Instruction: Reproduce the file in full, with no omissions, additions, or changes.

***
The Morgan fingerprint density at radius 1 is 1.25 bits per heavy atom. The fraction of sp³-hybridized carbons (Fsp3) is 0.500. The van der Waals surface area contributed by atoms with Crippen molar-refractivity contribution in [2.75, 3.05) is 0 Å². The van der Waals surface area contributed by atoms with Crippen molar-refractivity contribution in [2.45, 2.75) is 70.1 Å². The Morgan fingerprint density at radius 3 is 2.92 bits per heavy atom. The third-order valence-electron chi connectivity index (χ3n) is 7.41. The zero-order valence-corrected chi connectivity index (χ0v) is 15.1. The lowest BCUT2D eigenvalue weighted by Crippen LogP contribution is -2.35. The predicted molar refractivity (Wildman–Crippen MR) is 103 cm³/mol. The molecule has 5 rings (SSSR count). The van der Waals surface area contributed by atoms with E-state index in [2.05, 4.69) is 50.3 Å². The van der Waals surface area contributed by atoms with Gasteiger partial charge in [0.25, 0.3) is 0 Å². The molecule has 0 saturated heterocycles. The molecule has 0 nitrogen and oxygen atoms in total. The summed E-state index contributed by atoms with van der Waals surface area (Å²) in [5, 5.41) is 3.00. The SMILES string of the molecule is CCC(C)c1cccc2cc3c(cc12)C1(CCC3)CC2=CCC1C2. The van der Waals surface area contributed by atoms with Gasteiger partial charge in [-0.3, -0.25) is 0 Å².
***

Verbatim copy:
The Morgan fingerprint density at radius 1 is 1.25 bits per heavy atom. The fraction of sp³-hybridized carbons (Fsp3) is 0.500. The van der Waals surface area contributed by atoms with Crippen molar-refractivity contribution in [2.75, 3.05) is 0 Å². The van der Waals surface area contributed by atoms with Crippen molar-refractivity contribution in [2.45, 2.75) is 70.1 Å². The Morgan fingerprint density at radius 3 is 2.92 bits per heavy atom. The third-order valence-electron chi connectivity index (χ3n) is 7.41. The zero-order valence-corrected chi connectivity index (χ0v) is 15.1. The lowest BCUT2D eigenvalue weighted by Crippen LogP contribution is -2.35. The predicted molar refractivity (Wildman–Crippen MR) is 103 cm³/mol. The molecule has 5 rings (SSSR count). The van der Waals surface area contributed by atoms with E-state index in [2.05, 4.69) is 50.3 Å². The van der Waals surface area contributed by atoms with Gasteiger partial charge in [0.25, 0.3) is 0 Å². The molecule has 0 saturated heterocycles. The molecule has 0 nitrogen and oxygen atoms in total. The summed E-state index contributed by atoms with van der Waals surface area (Å²) in [5, 5.41) is 3.00. The SMILES string of the molecule is CCC(C)c1cccc2cc3c(cc12)C1(CCC3)CC2=CCC1C2. The van der Waals surface area contributed by atoms with Gasteiger partial charge in [-0.3, -0.25) is 0 Å².